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The building is the site of the Centro Asturiano, one of the regional Spanish associations that in the early 20th centruy provided charitable assistance to the numerous emigrants from Spain residing on the Island. There is a grand reception area on the ground floor with splendid mirrors, photos of the association’s founders and an image of Our Lady of Covadonga. There is also an Italian restaurant. The third floor has a restaurant serving grilled foods. Right in the middle, on the second floor is the Havana Gourmet Restaurant. We’ve arrived early and it’s almost empty. People start getting there around 9 o’clock so as not to miss a second of the show and to take advantage of the deal which includes a tapas table or gala dinner and, after the show, recorded music to dance the night away.
We’re introduced to Rosario García, choreographer and director of the dance company that makes some 20 music videos every year and has won the important Premio Lucas (something like the MTV awards) in the category of best choreography three years running. Rosario is charming, elegant and high spirited. She was a dancer and choreographer of the prestigious Cuban Television Ballet until she founded her own company called Havana Queens. “Queens” came from the fact that at the beginning the group’s members were all female; nowadays it has grown into a heterogeneous show taking in the most sabroso Cuban rhythms, guajira music, pop, hip hop, disco and nueva trova.
I talk with the dancers in the improvised dressing rooms overflowing with colorful costumes and mirrors. The troupe comes from different backgrounds—from contemporary and folklore dance school graduates to street performers ready to show off the acrobatics they learned in city parks. Some of the girls, like Rosario, are from the TV ballet company. I see a gorgeous mulatto doing some unbelievable stretches and a short-haired girl runs in, just in time to get ready. When we see her on stage later on we are entranced by her expressiveness that sets her apart from the others.
The show starts at 9:30 and it’s organized into segments that alternate with the voice of Yuliet Abreu, known by Cubans as “La Papina.” She’s the daughter of one of the members of the legendary vocal and percussion group Los Papines to which she also belongs. Number follows number onstage and the audience is getting excited with the frenetic hip movements of the dancers. There is one contemporary dance number that could favorably compete with anything being presented in any great theater in the world. There is break-dancing and clog dancing (an odd feature of this is that the girls wear the clogs on their hands, not on their feet!) in syncopated rhythm. The audience is really warming up to these rhythms, it doesn’t matter which part of the world they are from. The show ebbs and flows, something like the universe until we believe that it is the universe itself; nothing exists beyond this room, this euphoria, this strength and the dedication of such tireless bodies. The choreography is impeccable, daring and, at times, challenging. The dancers are enjoying every moment and the audience bursts into applause and cries out. And when you think the show is over, it isn’t, because the artists stay and go on dancing just for the love of dancing and so a whole other show is created, a spontaneous show that is new every single night, unique.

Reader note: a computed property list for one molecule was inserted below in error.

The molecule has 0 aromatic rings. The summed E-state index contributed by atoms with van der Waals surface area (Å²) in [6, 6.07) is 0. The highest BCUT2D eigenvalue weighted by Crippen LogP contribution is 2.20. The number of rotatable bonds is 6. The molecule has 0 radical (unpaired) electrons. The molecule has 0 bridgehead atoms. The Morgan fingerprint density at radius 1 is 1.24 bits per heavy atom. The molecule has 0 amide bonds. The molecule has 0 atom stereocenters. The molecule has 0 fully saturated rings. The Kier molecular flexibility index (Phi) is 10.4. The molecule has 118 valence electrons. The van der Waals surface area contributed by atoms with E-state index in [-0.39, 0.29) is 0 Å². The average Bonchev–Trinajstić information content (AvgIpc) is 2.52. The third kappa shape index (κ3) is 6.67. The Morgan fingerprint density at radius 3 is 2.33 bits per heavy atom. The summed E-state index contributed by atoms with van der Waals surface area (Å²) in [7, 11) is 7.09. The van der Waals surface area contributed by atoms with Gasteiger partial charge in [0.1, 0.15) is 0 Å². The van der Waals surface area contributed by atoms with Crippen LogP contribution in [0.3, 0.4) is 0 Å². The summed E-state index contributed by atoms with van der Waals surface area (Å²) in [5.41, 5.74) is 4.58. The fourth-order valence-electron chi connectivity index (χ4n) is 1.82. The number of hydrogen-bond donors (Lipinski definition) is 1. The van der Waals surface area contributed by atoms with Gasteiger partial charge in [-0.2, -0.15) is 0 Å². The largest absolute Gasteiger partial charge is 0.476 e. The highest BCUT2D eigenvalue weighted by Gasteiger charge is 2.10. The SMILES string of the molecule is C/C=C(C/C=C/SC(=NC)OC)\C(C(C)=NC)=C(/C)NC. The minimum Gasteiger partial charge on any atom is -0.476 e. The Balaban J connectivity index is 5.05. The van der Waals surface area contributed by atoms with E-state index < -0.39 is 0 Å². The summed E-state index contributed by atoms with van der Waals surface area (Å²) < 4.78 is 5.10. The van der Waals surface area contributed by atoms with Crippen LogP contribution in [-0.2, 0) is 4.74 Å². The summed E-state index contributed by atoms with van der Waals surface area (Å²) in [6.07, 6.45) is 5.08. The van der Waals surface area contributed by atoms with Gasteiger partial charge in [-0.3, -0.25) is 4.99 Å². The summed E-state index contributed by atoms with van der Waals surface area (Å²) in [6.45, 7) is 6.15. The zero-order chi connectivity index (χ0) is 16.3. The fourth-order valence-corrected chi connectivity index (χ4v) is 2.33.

When we are leaving, the lights are still on in the second floor windows. Everything will begin anew tomorrow. Maybe you too will get to enjoy these queens and their kings who light up the Havana nights under Rosario’s steady, loving hand. Prado No. 309 is the address for rapture. It’s the Havana Queens Party.
April 2015 This article formed part of the March 2015 issue of What’s On Havana The definitive monthly travel & culture guide to Havana Download our current issue of What’s On Havana, your definitive travel, culture and entertainment guide for all things happening in Havana, Cuba’s bustling and enigmatic capital city. We include features from around Cuba written by the best international travel writers covering Cuba. Our monthly online digital magazine is also available in Spanish and French.
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